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DIRECTED BY: Joseph Losey
FEATURING:, , Dirk Bogarde, Clive Revell, Harry Andrews, Rossella Falk, Michael Craig
PLOT: Master thief Modesty Blaise and her associate, Willy Garvin, are enlisted by the British Government to protect a diamond shipment to a Middle Eastern sheik from a heist ring overseen by Master Criminal Gabriel.
WHY IT WON’T MAKE THE LIST: It certainly is strange, even for a comic book film, but in very much the spirit of its time.
COMMENTS: The current craze of adapting comic-book characters for the screen isn’t just a recent phenomenon. It’s only the consistent box-office success that’s relatively new. But, as Modesty Blaise proves, satisfying the preexisting fan base has ALWAYS been the fly in the ointment.
Purist fans of the British “Modesty Blaise” strip (which at the time was more known internationally than in the U.S., and still is) have long complained that the film doesn’t truly represent the source material. Not being familiar with the strip, I’ll leave it to those with more knowledge of the character to make those criticisms. What is evident, from what can be seen onscreen, is that director Losey, previously known for dramas such as The Servant and These Are the Damned, was going POP in the largest way possible.
The photography (by Jack Hilyard) and design (by Richard MacDonald and art director Jack Shampan) take precedence over anything else in the movie. In retrospect, that might not have been an altogether bad thing. The script—by Evan Jones, based on an original story and script by “Modesty” creator Peter O’Donnell and an uncredited pass by Harold Pinter(!)—appears to be a mess, though the flaw may be in its execution.
The 60’s Pop-art fascination with the comics had its basis in camp. Losey’s approach is no different, going for an arch, self-aware tone, most blatantly during a scene where Modesty, while searching a friend’s apartment, comes across her own comic strip. The movie’s Modesty also can change her wardrobe and hair color at the snap of a finger. Camp also explains the (horribly sung) duets she and Willie have at two points in the film, the last during the final confrontation with the bad guys. The camp isn’t quite as broad as what would soon be seen on television’s “Batman” series; Losey’s approach is more intellectual and narrow, as if channelingdirecting a comic book spy film.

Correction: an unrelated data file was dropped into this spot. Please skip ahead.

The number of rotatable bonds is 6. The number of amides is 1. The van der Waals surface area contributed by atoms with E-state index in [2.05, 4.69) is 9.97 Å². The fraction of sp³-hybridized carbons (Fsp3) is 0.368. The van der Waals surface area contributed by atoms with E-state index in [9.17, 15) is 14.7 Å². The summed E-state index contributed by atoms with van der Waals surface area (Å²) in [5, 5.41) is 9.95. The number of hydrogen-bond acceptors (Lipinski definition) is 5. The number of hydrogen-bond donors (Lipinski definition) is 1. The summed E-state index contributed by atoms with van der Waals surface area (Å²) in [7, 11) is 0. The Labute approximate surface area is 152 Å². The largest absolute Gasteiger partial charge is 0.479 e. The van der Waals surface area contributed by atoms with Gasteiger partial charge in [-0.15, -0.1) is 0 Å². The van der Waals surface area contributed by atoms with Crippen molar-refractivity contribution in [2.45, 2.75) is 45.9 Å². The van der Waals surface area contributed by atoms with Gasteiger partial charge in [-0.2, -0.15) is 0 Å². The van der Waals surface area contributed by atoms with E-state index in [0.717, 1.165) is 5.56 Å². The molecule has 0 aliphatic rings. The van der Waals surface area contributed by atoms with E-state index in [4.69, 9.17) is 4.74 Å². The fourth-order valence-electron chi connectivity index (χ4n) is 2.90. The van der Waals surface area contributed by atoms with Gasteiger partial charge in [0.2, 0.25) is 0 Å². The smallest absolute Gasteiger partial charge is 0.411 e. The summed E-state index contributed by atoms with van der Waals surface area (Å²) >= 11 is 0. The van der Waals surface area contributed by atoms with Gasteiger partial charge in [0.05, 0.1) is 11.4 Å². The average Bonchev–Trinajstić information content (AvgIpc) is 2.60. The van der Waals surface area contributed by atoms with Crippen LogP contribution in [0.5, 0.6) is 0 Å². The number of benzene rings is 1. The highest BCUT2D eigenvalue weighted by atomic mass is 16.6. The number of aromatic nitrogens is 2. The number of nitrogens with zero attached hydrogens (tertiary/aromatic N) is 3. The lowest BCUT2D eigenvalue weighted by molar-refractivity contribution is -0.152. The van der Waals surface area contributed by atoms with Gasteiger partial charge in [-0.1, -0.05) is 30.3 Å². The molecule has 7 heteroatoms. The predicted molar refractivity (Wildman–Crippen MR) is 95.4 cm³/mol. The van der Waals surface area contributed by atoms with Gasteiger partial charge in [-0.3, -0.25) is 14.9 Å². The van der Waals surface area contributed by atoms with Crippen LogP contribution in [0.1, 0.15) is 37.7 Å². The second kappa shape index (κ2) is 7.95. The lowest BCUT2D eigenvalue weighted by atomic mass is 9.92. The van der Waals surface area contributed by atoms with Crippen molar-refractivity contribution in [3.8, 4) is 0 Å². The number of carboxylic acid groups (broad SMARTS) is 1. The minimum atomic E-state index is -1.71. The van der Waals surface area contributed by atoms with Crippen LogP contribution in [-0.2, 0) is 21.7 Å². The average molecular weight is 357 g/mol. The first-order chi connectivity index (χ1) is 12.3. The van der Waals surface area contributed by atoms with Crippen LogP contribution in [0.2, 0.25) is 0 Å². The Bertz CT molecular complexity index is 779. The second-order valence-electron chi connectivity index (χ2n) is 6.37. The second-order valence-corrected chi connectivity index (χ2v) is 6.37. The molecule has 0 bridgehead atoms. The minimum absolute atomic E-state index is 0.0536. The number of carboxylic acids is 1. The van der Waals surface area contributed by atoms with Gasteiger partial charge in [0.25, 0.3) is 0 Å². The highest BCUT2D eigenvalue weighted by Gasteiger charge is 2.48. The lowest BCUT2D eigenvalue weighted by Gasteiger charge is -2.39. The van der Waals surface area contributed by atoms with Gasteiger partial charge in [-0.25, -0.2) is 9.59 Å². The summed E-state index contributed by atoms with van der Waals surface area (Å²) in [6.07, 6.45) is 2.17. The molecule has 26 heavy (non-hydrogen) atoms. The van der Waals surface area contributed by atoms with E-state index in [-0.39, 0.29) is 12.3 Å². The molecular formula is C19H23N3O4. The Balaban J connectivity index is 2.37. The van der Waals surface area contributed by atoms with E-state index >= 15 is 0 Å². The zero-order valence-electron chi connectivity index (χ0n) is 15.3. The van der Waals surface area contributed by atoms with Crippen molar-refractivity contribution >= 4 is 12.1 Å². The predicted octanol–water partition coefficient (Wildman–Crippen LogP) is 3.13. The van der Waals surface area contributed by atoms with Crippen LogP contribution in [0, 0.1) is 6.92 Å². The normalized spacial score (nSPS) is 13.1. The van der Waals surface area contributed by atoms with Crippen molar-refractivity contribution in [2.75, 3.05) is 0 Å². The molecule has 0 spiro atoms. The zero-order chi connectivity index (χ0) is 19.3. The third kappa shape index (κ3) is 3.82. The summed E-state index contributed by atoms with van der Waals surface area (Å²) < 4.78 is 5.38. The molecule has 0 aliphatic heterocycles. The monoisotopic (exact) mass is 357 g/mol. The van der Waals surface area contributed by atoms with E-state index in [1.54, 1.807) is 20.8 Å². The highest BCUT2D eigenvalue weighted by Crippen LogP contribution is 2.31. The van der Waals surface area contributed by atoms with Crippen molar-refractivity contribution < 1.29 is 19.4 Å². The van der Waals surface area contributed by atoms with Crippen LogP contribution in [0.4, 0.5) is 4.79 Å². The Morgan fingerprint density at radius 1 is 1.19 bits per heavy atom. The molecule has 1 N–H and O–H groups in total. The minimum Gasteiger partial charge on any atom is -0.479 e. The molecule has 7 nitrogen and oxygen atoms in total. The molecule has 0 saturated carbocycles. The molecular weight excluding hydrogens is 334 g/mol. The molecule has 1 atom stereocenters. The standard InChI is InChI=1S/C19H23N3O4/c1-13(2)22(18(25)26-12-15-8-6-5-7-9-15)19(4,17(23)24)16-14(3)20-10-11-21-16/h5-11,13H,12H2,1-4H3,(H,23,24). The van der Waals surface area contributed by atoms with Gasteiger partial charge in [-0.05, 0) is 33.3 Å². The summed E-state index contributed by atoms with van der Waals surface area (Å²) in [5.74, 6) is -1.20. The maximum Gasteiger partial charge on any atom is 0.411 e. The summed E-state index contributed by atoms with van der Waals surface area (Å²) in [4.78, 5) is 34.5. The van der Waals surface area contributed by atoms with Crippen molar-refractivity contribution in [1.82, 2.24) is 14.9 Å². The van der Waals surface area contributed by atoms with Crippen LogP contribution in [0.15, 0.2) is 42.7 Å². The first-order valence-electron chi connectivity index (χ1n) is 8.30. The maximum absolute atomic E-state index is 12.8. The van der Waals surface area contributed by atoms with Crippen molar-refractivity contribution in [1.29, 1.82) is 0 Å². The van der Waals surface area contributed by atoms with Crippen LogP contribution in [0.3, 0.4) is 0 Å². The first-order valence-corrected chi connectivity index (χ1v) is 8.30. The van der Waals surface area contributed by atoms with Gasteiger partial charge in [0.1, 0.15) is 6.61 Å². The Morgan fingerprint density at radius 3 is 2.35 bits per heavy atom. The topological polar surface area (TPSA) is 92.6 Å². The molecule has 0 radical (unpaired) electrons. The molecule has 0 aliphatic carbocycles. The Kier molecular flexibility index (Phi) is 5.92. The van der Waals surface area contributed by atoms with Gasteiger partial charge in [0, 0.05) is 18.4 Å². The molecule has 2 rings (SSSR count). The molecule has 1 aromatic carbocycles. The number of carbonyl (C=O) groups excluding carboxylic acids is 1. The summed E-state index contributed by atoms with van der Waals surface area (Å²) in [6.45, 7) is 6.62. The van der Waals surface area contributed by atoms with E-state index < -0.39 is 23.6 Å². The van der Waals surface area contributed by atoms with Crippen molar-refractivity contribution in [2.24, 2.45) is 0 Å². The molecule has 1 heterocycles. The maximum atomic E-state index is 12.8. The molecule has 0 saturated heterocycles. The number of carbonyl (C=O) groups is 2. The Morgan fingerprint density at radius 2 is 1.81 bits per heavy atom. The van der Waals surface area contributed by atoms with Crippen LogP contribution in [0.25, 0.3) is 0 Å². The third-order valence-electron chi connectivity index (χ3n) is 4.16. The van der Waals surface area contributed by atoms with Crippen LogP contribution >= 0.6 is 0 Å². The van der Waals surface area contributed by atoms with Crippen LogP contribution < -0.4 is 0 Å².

The main complaint about the film from purists is Monica Vitti, who in no way resembles the character as drawn. For the film, however, she’s more than perfect, bringing with her the ennui from her roles for Antonioni. Terence Stamp does a serviceable job in his role, basically a pretty boy-toy. The supporting cast (Clive Revell, Harry Andrews) is good, but it’s Dirk Bogarde who runs away with the film as the villainous but fey Gabriel, followed closely by Rossella Falk as his sadistic wife (and beard), Mrs. Fothergill.
Modesty Blaise is not an especially good a comic adaptation, or very weird. Barbarella and Danger: Diabolik both hew closer to their sources and go even more over the top. As an example of mid-60’s cinema Pop Art, however, it is good on its own terms.
DVD INFO: In 2002, Fox released a DVD that was fairly decent at the time—widescreen and anamorphic, although there were no extras. This past summer (2016) brought a Blu-ray upgrade from Kino-Lorber. It includes a commentary by film historian David Del Valle and director Armand Mastroianni which is entertaining—although Del Valle mistakenly credits camera operator Gerry Fisher as the DP. Also in the release are featurettes with first assistant director (and Joseph Losey’s son) Gavrik Losey; writer Evan Jones; and assistant art director Norman Doane. An image gallery and a trailer round out the special features.